## 7.5 Steady-State Behavior of the M/M/1 Model

Henceforth, we assume that the calling population is infinite, the arrivals are assumed to follow a Poisson process with rate $$\lambda$$ arrivals per time unit - that is, the inter-arrival times are assumed to be exponentially distributed with mean $$1/\lambda$$. We also assume that service times are exponentially distributed with mean $$1/\mu$$. The queue discipline will be FIFO. Because of the exponential distribution assumption on the arrival process, these models are called Markovian.

A queuing system is said to be in statistical equilibrium or in steady state if the probability that the system is in a given state is not time-dependent: that is $P(L(t)=n)= P_n(t) = P_n$ is independent of time $$t$$. Two properties of such systems:

• they approach statistical equilibrium from any starting state,

• they remain in statistical equilibrium once it is reached.

For the models that we will consider next the steady-state parameter $$L$$, the average number of customers in the system, can be computed as $L= \sum_{n=0}^\infty nP_n$ where $$\{P_0,P_1,\dots\}$$ are the steady-state probabilities of finding $$n$$ customers in the system. Once $$L$$ is given, the other steady-state parameters can be computed easily from Little’s law: \begin{align*} w &= \frac{L}{\lambda}\\ w_Q &= w - \frac{1}{\mu}\\ L_Q &= \lambda w_Q, \end{align*} where $$\lambda$$ is the arrival rate and $$\mu$$ is the service rate.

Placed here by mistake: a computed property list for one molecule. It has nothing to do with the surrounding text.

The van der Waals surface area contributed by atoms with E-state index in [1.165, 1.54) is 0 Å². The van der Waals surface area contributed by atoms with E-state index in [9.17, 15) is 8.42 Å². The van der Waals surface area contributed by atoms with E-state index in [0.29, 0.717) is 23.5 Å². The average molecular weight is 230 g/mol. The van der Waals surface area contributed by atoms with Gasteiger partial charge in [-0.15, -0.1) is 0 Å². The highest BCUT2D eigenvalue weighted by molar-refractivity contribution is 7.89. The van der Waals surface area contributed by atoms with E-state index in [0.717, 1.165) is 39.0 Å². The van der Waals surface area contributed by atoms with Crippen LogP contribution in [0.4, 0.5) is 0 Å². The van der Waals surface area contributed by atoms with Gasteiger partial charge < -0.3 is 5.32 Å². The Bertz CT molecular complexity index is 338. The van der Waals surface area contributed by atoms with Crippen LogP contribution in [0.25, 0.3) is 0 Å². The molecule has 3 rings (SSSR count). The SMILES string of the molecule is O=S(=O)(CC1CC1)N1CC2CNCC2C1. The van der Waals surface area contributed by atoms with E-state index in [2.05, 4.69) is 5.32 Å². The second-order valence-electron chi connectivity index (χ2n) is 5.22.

Recall that for queues to reach statistical equilibrium a necessary and sufficient condition is that $/c<1$.

For the M/M/1 model the steady-state parameters can be shown to be equal to: \begin{align*} \rho &= \frac{\lambda}{\mu} \\ L &= \frac{\lambda}{\mu-\lambda}\\ w &= \frac{1}{\mu-\lambda}\\ w_Q &= \frac{\lambda}{\mu(\mu-\lambda)}\\ L_Q &= \frac{\lambda^2}{\mu(\mu-\lambda)}\\ P_n &= \left(1-\frac{\lambda}{\mu}\right)\left(\frac{\lambda}{\mu}\right)^n \end{align*}

Let’s consider an example. Suppose that the interarrival times and service times of a single-chair unisex hair-styling shop have been shown to be exponentially distributed. The values of $$\lambda$$ and $$\mu$$ are 2 per hour and 3 per hour, respectively: that is, the time between arrivals averages 1/2 hour and the service time averages 20 minutes. The server utilization and the probabilities for 0, 1, 2, 3, and 4 or more customers in the shop are computed as follows: \begin{align*} \rho &= \frac{\lambda}{\mu}=2/3\\ P_0 &= 1- \frac{\lambda}{\mu} = 1/3\\ P_1 &= \left(\frac{1}{3}\right) \left(\frac{2}{3}\right) =\frac{2}{9}\\ P_2 &= \left(\frac{1}{3}\right) \left(\frac{2}{3}\right)^2 =\frac{4}{27}\\ P_3 &= \left(\frac{1}{3}\right) \left(\frac{2}{3}\right)^3 =\frac{8}{81}\\ P_{\geq 4}&= 1-\sum_{n=0}^3=\frac{16}{81} \end{align*} From the above calculations the probability that the hair stylist is busy is $$1-P_0=0.67$$ and thus the probability that he is free is $$0.33$$. The average number of customer in the system is $L=\frac{\lambda}{\mu-\lambda}=\frac{2}{3-2}= 2 \mbox{ customers}$ The average time in the system is $w = \frac{L}{\lambda}=\frac{1}{\mu-\lambda} = \frac{2}{2}=1 \mbox{ hour}$ The average time the customer spends in the queue is $w_Q = w - \frac{1}{\mu}= 1- \frac{1}{3}= \frac{2}{3} \mbox{ hour}$ and the number of customer in the queue is $L_Q = \frac{\lambda^2}{\mu(\mu-\lambda)}=\frac{4}{3} \mbox{ customers}$

Let’s consider another example. Arrivals occur at rate $$\lambda = 10$$ per hour and management has a choice of two servers, one who works at rate $$\mu_1=11$$ customers per hour and the second at rate $$\mu_2 = 12$$ customers per hour. The utilizations are $$\rho_1 = 10/11=0.909$$ and $$\rho_2 = 10/12 = 0.833$$. Assume a M/M/1 model, then $L_1 = \frac{\lambda}{\mu_1-\lambda}=\frac{10}{11-10}=10$ whilst $L_2 = \frac{\lambda}{\mu_2-\lambda}=\frac{10}{12-10}=5$ Thus an increase in service rate from 11 to 12 customers per hour, a mere 9.1% increase, would result in a decrease in average number in system from 10 to 5, which is a 50% decrease!